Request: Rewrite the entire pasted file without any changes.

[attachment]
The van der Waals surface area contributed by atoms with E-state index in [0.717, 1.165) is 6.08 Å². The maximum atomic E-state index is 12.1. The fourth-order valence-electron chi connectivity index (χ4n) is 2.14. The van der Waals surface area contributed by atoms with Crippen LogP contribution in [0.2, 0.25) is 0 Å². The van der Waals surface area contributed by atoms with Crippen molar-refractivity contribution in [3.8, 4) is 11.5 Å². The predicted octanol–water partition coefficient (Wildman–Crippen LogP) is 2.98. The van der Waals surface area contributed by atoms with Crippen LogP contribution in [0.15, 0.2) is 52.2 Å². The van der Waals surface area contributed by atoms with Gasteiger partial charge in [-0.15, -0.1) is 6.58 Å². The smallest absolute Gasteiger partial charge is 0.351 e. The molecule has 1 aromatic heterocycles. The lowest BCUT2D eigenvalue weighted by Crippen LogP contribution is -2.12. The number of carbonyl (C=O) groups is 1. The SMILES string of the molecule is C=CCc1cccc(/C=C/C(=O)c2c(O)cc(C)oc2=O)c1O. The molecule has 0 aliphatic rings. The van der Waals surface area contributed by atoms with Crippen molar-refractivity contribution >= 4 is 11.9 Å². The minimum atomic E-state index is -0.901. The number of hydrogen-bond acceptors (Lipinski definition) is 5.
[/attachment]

The van der Waals surface area contributed by atoms with E-state index in [0.717, 1.165) is 6.08 Å². The maximum atomic E-state index is 12.1. The fourth-order valence-electron chi connectivity index (χ4n) is 2.14. The van der Waals surface area contributed by atoms with Crippen LogP contribution in [0.2, 0.25) is 0 Å². The van der Waals surface area contributed by atoms with Crippen molar-refractivity contribution in [3.8, 4) is 11.5 Å². The predicted octanol–water partition coefficient (Wildman–Crippen LogP) is 2.98. The van der Waals surface area contributed by atoms with Crippen LogP contribution in [0.15, 0.2) is 52.2 Å². The van der Waals surface area contributed by atoms with Gasteiger partial charge in [-0.15, -0.1) is 6.58 Å². The smallest absolute Gasteiger partial charge is 0.351 e. The molecule has 1 aromatic heterocycles. The lowest BCUT2D eigenvalue weighted by Crippen LogP contribution is -2.12. The number of carbonyl (C=O) groups is 1. The SMILES string of the molecule is C=CCc1cccc(/C=C/C(=O)c2c(O)cc(C)oc2=O)c1O. The molecule has 0 aliphatic rings. The van der Waals surface area contributed by atoms with Crippen molar-refractivity contribution >= 4 is 11.9 Å². The minimum atomic E-state index is -0.901. The number of hydrogen-bond acceptors (Lipinski definition) is 5.